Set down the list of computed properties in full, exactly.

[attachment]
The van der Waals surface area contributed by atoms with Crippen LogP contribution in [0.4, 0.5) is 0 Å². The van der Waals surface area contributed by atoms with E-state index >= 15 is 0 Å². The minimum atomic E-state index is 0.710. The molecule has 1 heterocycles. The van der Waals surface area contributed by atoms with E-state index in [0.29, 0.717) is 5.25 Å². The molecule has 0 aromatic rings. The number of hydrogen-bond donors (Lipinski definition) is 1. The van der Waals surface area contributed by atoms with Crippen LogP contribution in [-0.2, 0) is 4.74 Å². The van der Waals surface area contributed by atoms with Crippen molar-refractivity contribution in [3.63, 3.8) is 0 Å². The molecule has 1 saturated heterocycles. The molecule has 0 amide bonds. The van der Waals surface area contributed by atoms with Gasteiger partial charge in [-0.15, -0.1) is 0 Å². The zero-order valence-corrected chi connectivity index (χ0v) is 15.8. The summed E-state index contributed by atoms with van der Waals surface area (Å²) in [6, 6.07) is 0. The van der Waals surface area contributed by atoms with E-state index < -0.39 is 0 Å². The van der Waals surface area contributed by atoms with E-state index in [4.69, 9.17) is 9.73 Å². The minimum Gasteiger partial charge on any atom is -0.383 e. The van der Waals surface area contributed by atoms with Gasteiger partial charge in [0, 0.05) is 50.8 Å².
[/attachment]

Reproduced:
The van der Waals surface area contributed by atoms with Crippen LogP contribution in [0.4, 0.5) is 0 Å². The van der Waals surface area contributed by atoms with E-state index >= 15 is 0 Å². The minimum atomic E-state index is 0.710. The molecule has 1 heterocycles. The van der Waals surface area contributed by atoms with E-state index in [0.29, 0.717) is 5.25 Å². The molecule has 0 aromatic rings. The number of hydrogen-bond donors (Lipinski definition) is 1. The van der Waals surface area contributed by atoms with Crippen LogP contribution in [-0.2, 0) is 4.74 Å². The van der Waals surface area contributed by atoms with Crippen molar-refractivity contribution in [3.63, 3.8) is 0 Å². The molecule has 1 saturated heterocycles. The molecule has 0 amide bonds. The van der Waals surface area contributed by atoms with Gasteiger partial charge in [-0.15, -0.1) is 0 Å². The zero-order valence-corrected chi connectivity index (χ0v) is 15.8. The summed E-state index contributed by atoms with van der Waals surface area (Å²) in [6, 6.07) is 0. The van der Waals surface area contributed by atoms with E-state index < -0.39 is 0 Å². The van der Waals surface area contributed by atoms with E-state index in [4.69, 9.17) is 9.73 Å². The minimum Gasteiger partial charge on any atom is -0.383 e. The van der Waals surface area contributed by atoms with Gasteiger partial charge in [0, 0.05) is 50.8 Å².